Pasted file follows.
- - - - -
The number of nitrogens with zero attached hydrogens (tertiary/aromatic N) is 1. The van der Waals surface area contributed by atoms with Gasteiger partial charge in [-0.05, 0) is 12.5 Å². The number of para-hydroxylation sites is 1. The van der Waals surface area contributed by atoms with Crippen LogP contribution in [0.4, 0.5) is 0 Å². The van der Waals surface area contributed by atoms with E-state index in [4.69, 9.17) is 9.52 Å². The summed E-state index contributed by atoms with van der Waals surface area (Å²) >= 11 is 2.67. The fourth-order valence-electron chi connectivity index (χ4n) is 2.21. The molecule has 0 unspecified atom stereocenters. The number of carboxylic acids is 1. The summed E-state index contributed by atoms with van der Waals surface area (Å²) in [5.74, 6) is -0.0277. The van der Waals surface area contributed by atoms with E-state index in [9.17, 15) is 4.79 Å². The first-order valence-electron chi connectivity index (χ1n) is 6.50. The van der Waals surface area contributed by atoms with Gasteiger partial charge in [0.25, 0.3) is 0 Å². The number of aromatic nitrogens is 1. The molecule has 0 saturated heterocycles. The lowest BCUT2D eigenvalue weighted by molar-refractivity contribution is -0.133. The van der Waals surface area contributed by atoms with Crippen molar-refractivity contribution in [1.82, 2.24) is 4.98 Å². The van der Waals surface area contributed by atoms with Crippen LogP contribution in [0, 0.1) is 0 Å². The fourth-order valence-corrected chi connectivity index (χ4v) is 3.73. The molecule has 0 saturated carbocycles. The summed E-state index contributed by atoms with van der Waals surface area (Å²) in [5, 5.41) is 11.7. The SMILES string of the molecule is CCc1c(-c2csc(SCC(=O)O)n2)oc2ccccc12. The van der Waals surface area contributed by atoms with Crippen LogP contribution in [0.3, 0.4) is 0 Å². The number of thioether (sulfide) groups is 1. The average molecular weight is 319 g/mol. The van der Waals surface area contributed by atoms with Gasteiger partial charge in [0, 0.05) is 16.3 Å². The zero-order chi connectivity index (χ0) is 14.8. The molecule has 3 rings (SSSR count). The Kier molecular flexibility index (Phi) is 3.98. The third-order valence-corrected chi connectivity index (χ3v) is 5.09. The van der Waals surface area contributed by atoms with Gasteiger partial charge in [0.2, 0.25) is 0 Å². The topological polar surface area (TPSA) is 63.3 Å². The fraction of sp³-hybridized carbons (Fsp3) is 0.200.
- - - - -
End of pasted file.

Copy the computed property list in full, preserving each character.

The number of nitrogens with zero attached hydrogens (tertiary/aromatic N) is 1. The van der Waals surface area contributed by atoms with Gasteiger partial charge in [-0.05, 0) is 12.5 Å². The number of para-hydroxylation sites is 1. The van der Waals surface area contributed by atoms with Crippen LogP contribution in [0.4, 0.5) is 0 Å². The van der Waals surface area contributed by atoms with E-state index in [4.69, 9.17) is 9.52 Å². The summed E-state index contributed by atoms with van der Waals surface area (Å²) >= 11 is 2.67. The fourth-order valence-electron chi connectivity index (χ4n) is 2.21. The molecule has 0 unspecified atom stereocenters. The number of carboxylic acids is 1. The summed E-state index contributed by atoms with van der Waals surface area (Å²) in [5.74, 6) is -0.0277. The van der Waals surface area contributed by atoms with E-state index in [9.17, 15) is 4.79 Å². The first-order valence-electron chi connectivity index (χ1n) is 6.50. The van der Waals surface area contributed by atoms with Gasteiger partial charge in [0.25, 0.3) is 0 Å². The number of aromatic nitrogens is 1. The molecule has 0 saturated heterocycles. The lowest BCUT2D eigenvalue weighted by molar-refractivity contribution is -0.133. The van der Waals surface area contributed by atoms with Crippen molar-refractivity contribution in [1.82, 2.24) is 4.98 Å². The van der Waals surface area contributed by atoms with Crippen LogP contribution in [0, 0.1) is 0 Å². The fourth-order valence-corrected chi connectivity index (χ4v) is 3.73. The molecule has 0 saturated carbocycles. The summed E-state index contributed by atoms with van der Waals surface area (Å²) in [5, 5.41) is 11.7. The SMILES string of the molecule is CCc1c(-c2csc(SCC(=O)O)n2)oc2ccccc12. The van der Waals surface area contributed by atoms with Crippen LogP contribution in [0.3, 0.4) is 0 Å². The number of thioether (sulfide) groups is 1. The average molecular weight is 319 g/mol. The van der Waals surface area contributed by atoms with Gasteiger partial charge in [0, 0.05) is 16.3 Å². The zero-order chi connectivity index (χ0) is 14.8. The molecule has 3 rings (SSSR count). The Kier molecular flexibility index (Phi) is 3.98. The third-order valence-corrected chi connectivity index (χ3v) is 5.09. The van der Waals surface area contributed by atoms with Gasteiger partial charge in [0.2, 0.25) is 0 Å². The topological polar surface area (TPSA) is 63.3 Å². The fraction of sp³-hybridized carbons (Fsp3) is 0.200.